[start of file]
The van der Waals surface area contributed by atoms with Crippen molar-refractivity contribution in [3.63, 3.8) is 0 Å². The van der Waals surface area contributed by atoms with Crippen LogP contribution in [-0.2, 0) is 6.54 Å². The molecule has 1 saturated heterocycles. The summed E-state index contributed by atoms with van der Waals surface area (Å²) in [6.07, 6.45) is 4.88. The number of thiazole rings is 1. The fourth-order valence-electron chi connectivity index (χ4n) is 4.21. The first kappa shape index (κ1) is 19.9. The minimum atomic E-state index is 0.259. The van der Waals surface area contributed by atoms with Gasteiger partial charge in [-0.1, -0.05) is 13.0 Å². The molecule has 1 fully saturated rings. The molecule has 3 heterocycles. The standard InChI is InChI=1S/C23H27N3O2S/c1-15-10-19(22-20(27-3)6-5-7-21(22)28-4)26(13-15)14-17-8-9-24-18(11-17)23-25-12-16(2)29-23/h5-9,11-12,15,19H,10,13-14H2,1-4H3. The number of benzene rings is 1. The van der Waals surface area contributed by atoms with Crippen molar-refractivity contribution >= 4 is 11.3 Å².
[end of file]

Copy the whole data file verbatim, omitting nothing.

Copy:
The van der Waals surface area contributed by atoms with Crippen molar-refractivity contribution in [3.63, 3.8) is 0 Å². The van der Waals surface area contributed by atoms with Crippen LogP contribution in [-0.2, 0) is 6.54 Å². The molecule has 1 saturated heterocycles. The summed E-state index contributed by atoms with van der Waals surface area (Å²) in [6.07, 6.45) is 4.88. The number of thiazole rings is 1. The fourth-order valence-electron chi connectivity index (χ4n) is 4.21. The first kappa shape index (κ1) is 19.9. The minimum atomic E-state index is 0.259. The van der Waals surface area contributed by atoms with Gasteiger partial charge in [-0.1, -0.05) is 13.0 Å². The molecule has 1 fully saturated rings. The molecule has 3 heterocycles. The standard InChI is InChI=1S/C23H27N3O2S/c1-15-10-19(22-20(27-3)6-5-7-21(22)28-4)26(13-15)14-17-8-9-24-18(11-17)23-25-12-16(2)29-23/h5-9,11-12,15,19H,10,13-14H2,1-4H3. The number of benzene rings is 1. The van der Waals surface area contributed by atoms with Crippen molar-refractivity contribution >= 4 is 11.3 Å².